• Inclusion in a heritage conservation area provides owners and intending purchasers’ greater certainty that the amenity of the area is protected. Development requires consideration of how the proposal will protect, preserve and reinforce the key characteristics of the heritage conservation area.
  • Protection against inappropriate development detracting from individual properties and the distinctive identity of the heritage conservation area.
  • Access to free heritage advisory services provided by Council including advice from Council’s heritage architect and planning staff to assist property owners with alterations, additions and conservation.

Development Control

To achieve the above aspirations, Part H of Council’s Development Control Plan contains some of the rules and regulations applicable for a Heritage Conservation Area. The Code includes consideration being given to:

H.1 General

H.1.1 Introduction

H.1.2 Aims

H.1.3 Information Requirements

H.2 General Conservation Controls

H.2.1 Planning and Design Principles

H.2.2 Design Elements

H.2.3 Development of Corner Allotments within Heritage Conservation Areas

H.2.4 Demolition

H.2.5 Subdivision

H.2.6 Infill Development

H.2.7 Secondary Dwellings

H.3 Heritage Conservation Areas



Floodlights for OH Reid Oval?

OH Reid Oval

OH Reid Oval

Willoughby Council has revealed that the OH Reid Oval is on the list for the installation of floodlights.

The majority of sportsgrounds in the city already have lights,

A major factor in the decision to install floodlights on unlit sportsgrounds is the need to increase the capacity of sportsgrounds by over 40% due to the existing demands and projected population growth to 2026 (reference NSROC Regional Sportsground Strategy
Review 2017). Council argues that it has limited resources to provide additional capacity for the sportsgrounds under their care and control. The NSROC Regional Sportsgrounds Strategy Review 2017 which was adopted by Council on 14 May 2018 is clear in stating that there will be an undersupply of sportsgrounds for a growing population in the region over the next 10 – 20 years. It is unlikely that there will be more land for sportsgrounds in the Willoughby LGA, therefore Council has followed a path in increasing the capacity of its existing sportsgrounds by placing floodlights on unlit fields.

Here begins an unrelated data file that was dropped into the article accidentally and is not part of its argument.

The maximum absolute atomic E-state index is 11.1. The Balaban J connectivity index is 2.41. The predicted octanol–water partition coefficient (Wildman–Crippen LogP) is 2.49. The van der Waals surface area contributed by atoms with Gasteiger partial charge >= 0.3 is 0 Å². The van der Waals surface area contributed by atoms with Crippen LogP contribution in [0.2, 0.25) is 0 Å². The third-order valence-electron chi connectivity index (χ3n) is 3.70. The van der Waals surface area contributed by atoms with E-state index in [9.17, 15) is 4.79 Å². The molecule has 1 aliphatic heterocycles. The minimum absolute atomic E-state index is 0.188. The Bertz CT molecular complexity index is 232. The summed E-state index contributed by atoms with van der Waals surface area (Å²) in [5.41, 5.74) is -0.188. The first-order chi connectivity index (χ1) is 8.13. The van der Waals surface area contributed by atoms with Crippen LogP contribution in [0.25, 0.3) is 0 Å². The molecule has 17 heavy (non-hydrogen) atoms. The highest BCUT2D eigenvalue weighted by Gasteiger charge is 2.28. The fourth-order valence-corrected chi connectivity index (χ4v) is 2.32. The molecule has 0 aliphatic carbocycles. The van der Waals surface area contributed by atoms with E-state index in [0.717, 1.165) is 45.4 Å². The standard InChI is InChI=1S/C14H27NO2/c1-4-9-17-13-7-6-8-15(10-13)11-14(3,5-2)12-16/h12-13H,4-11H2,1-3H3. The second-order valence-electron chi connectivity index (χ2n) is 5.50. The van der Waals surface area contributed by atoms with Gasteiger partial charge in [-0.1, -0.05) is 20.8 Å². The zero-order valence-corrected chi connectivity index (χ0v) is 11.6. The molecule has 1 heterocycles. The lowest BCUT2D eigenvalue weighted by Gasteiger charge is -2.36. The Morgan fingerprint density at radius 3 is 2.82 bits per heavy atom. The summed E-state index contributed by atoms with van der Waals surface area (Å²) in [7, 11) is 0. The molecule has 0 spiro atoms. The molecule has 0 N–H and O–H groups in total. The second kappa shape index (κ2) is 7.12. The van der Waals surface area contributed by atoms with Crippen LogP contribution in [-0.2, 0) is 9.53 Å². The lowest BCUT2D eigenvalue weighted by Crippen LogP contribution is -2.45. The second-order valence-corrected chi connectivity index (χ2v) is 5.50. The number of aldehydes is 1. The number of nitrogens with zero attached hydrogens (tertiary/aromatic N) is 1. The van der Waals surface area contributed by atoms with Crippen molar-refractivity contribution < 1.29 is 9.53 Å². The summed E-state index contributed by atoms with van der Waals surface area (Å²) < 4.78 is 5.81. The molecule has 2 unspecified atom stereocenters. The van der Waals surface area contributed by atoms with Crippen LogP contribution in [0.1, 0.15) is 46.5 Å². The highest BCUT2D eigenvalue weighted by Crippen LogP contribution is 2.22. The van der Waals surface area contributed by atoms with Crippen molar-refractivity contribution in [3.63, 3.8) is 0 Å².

It is quite common that where Council install floodlights on a sportsground it also seeks install a synthetic grass surface.


Crossley Memorial

Council first proposed the installation of floodlights and a synthetic grass surface on the OH Reid Oval in the early 1990s. This was fiercely and successfully opposed by local residents led by Garry Crossley (RIP).

There is a memorial to Garry near the OH Reid Playground.



Source: OHReid Lights (Refer Item 17.6)

Neighbourhood watch

Neighbourhood Watch logoA new Neighbourhood Watch initiative has been launched for the Willoughby area.

The Neighbourhood Watch program is one of a range of crime prevention and community safety strategies currently in use within NSW. Since 1984, when the program was first introduced, the NSW Police Force has supported the NHW program in those communities that have demonstrated their ongoing support for it. The program itself is not funded at a community level by the NSW Police Force, or any other government organisation. Instead, Neighbourhood Watch is resourced through fund-raising, sponsorships and grants and has at its core, dedicated volunteers in each local community.

Neighbourhood Watch is a community based, crime prevention organisation that aims to reduce localised crime and fear of crime by promoting and coordinating multifaceted approaches to prevention and problem solving. It is part of the broader Neighbourhood Watch Australasia organisation, of which, the NSW Police Force is a participating Board member.

Access the Willoughby Neighbourhood Watch website or join the Willoughby Neighbourhood Watch Facebook site.

Here are the latest crime statistics for Chatswood:

Crime Stats